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Discussion Starter #1
As a quick recap - I purchased a RR last year with a blown Head Gasket, so it was cheap. The car had been sat for a year with one head removed. I removed the other head and cleaned it all up, there was rust in the bores and it didn't look pretty. All cleaned up very nicely and I fitted the new headgaskets and rebuilt it all back up.

It started first turn of the key and I thought all was good.

I managed to get it MOT'd but it only just passed on emissions and that was only due to me getting the cats red hot before going in.

So on to the problems,

It's using oil on one of the cylinders on the right bank, the spark plug quickly fouls up with oil.
It's running rich on the right bank (according to OBDII fuel trim readouts)
When driven normally there aren't any signs of a problem, but when revved past 2500rpm it gives of clouds of smoke, if you keep your foot down and allow clouds of smoke to be created then after a minute or two it all clears (I presume as the cats are so hot they are now burning it off?)
There are no obdII errors being stored.

Otherwise it's a great drive but MPG is terrible.


I haven't had the time to look at it for the last three months but need to get a move on now, so I was just looking for some fresh ideas. I was going to post what I was going to do next etc and what my thoughts where but it might be best to not influence it, so where would you start what would you be looking at?

Many thanks
 

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1995-2002 Range Rover P38A
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Generally, if the head gaskets let go, the engine has overheated.
You can't just clean the head up, reassemble and expect it to run correctly. The heads have probably warped, which an engineering shop may be able to skim true again(but there is very little leeway).
The bores will need to honed out to remove any rust pitting and then possibly, appropriate oversize rings/ pistons fitting.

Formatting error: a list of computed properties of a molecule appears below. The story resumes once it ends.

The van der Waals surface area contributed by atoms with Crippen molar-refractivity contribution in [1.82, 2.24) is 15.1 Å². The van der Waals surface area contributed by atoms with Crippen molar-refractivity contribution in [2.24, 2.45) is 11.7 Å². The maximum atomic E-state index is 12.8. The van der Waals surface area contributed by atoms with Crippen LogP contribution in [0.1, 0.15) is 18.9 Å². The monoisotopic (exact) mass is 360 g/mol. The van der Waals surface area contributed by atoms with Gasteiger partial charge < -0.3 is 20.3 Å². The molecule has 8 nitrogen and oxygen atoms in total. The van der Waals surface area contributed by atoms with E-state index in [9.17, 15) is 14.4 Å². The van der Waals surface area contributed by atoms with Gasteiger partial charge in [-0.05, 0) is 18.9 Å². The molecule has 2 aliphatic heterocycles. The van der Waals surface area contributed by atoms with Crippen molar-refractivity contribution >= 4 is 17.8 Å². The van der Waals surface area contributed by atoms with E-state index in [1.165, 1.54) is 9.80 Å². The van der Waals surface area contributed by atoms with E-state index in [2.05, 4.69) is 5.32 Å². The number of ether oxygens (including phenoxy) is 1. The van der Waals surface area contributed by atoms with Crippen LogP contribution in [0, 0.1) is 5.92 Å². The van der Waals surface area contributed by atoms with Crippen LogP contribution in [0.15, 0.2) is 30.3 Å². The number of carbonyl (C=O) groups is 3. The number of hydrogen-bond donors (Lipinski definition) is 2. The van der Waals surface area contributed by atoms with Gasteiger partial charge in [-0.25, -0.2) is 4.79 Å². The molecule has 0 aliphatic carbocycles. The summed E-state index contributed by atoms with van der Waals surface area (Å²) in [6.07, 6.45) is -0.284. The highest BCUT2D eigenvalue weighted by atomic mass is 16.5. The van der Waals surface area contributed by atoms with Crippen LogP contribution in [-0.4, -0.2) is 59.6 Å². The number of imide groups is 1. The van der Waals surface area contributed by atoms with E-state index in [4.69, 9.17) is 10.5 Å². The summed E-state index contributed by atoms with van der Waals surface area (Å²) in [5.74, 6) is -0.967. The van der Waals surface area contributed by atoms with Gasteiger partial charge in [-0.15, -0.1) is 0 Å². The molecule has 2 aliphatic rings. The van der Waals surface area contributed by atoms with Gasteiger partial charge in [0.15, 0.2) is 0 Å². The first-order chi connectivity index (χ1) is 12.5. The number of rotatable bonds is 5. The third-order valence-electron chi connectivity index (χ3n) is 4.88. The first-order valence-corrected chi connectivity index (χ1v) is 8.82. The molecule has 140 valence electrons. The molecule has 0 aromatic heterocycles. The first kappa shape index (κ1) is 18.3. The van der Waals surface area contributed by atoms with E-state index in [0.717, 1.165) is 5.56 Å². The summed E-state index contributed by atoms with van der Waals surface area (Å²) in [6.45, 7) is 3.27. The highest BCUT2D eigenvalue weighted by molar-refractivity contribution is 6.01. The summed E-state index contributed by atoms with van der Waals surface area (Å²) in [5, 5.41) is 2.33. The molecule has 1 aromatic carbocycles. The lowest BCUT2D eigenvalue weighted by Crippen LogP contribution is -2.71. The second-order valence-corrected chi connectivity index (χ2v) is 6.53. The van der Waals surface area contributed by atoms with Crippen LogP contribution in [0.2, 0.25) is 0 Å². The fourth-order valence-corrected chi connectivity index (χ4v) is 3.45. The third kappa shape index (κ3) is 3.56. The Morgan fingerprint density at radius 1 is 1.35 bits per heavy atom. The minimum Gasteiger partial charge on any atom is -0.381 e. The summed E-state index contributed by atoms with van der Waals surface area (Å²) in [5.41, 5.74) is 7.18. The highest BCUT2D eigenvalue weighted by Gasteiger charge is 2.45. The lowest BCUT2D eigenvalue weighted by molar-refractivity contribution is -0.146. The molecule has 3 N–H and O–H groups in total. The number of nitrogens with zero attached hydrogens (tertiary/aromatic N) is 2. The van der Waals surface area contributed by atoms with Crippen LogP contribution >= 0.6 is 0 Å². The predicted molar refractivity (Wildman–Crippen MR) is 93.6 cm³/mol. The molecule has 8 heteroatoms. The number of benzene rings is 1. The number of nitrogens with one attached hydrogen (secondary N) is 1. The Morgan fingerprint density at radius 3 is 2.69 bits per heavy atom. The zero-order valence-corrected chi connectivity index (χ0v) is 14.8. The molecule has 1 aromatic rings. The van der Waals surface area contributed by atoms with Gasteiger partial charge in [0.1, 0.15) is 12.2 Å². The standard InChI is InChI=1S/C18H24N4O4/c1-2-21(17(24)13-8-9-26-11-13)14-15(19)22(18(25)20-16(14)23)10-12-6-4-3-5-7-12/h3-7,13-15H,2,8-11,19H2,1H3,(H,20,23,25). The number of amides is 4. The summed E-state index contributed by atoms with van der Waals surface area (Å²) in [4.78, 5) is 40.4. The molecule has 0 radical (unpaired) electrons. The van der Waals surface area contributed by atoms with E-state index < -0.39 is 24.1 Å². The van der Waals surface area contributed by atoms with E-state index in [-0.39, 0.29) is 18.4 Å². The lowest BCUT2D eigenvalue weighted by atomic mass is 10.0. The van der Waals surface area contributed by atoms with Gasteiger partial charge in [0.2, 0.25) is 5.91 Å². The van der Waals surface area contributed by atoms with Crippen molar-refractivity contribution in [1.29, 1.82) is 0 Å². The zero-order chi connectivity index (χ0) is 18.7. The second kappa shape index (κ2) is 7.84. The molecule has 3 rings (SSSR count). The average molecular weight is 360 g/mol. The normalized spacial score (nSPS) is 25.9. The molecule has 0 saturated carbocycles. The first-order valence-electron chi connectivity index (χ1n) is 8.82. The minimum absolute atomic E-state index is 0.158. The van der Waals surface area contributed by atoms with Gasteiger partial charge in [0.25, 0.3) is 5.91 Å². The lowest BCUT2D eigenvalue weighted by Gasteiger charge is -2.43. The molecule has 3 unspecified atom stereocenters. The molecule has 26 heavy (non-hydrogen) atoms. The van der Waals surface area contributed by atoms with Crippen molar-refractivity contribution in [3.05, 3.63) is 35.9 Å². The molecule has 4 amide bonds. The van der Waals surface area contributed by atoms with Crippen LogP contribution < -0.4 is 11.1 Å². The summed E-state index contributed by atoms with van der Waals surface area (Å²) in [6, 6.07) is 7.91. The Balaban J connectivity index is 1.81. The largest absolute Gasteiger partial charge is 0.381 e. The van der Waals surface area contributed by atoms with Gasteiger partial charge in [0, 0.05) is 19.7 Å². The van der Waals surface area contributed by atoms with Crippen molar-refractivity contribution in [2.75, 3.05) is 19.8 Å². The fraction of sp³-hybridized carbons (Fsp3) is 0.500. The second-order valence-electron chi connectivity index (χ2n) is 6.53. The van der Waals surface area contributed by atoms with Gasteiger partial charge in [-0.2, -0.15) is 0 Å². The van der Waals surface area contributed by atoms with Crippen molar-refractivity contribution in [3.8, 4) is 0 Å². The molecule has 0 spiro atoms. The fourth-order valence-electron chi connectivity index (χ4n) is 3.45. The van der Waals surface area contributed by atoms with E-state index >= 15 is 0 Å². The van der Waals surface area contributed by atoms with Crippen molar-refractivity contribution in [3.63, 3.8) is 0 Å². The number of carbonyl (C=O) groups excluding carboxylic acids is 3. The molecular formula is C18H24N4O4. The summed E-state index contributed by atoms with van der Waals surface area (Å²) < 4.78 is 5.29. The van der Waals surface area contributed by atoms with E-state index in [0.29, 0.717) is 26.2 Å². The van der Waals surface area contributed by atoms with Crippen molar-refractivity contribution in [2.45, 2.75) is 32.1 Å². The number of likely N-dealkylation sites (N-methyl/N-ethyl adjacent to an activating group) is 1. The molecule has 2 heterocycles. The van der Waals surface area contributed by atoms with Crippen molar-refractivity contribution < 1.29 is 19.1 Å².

If your burning as much oil as it seems, your cats are probably shot, so they won't be helping to reduce the emissions.
As for the fuel economy being bad, it could be a host of things, lambdas, maf, heavy right foot, air leak leading to the system over-compensating.
These are complicated, expensive beasts, and shortcut fixes generally don't get you anywhere :thumb:
 

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Discussion Starter #3
Thanks the head and block were checked and were within tollerance, I did think about honing but at the time wanted to rebuild the engine to make sure the rest of the car was OK (suspension, gearbox, abs, airbags etc). So I needed to start it up. Now it does start up everything checks out with the rest of the car.

So any ideas on things to try without stripping it down again?

I'm seriously considering selling as is, or breaking for parts just not sure which would be financially better
 

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1995-2002 Range Rover P38A
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As much as it hurts me to say it, the parts on a well known auction site, would probably fetch more than trying to sell it with a broken engine :crybaby2:
 

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If you take off the left head,drop the sump and remove the piston from the bore that oils up - I think you will find that the rings have broken up.There will probably be damage to the piston too.
Saying that,its perfectly acceptable to hone that bore and fit another piston and rings.I've seen secondhand pistons used on sales cars where "margins are poor" with good results.So the costs would be another head gasket,inlet manifold gasket and a piston with rings.If you strip it and its knackered then all you have lost is the time - any buyer would immediately knock loads off for a poor runner,so if its stripped then at least you can see what is wrong.
 

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If you are getting a lot of oil in just one of the cylinders to me it points to either a broken/damaged piston ring or less likely worn valve guides. I would do a compression test on the cylinders. A compression tester is not that expensive and it is a useful piece of kit to have in the workshop.

If the compression is down on just one cylinder you can then test if it is the rings by pouring a small quantity of fresh engine oil in through the plug hole. Then repeat the compression test. The oil will temporarily seal any leakage past the rings. If the pressure is OK, it proves it is the rings.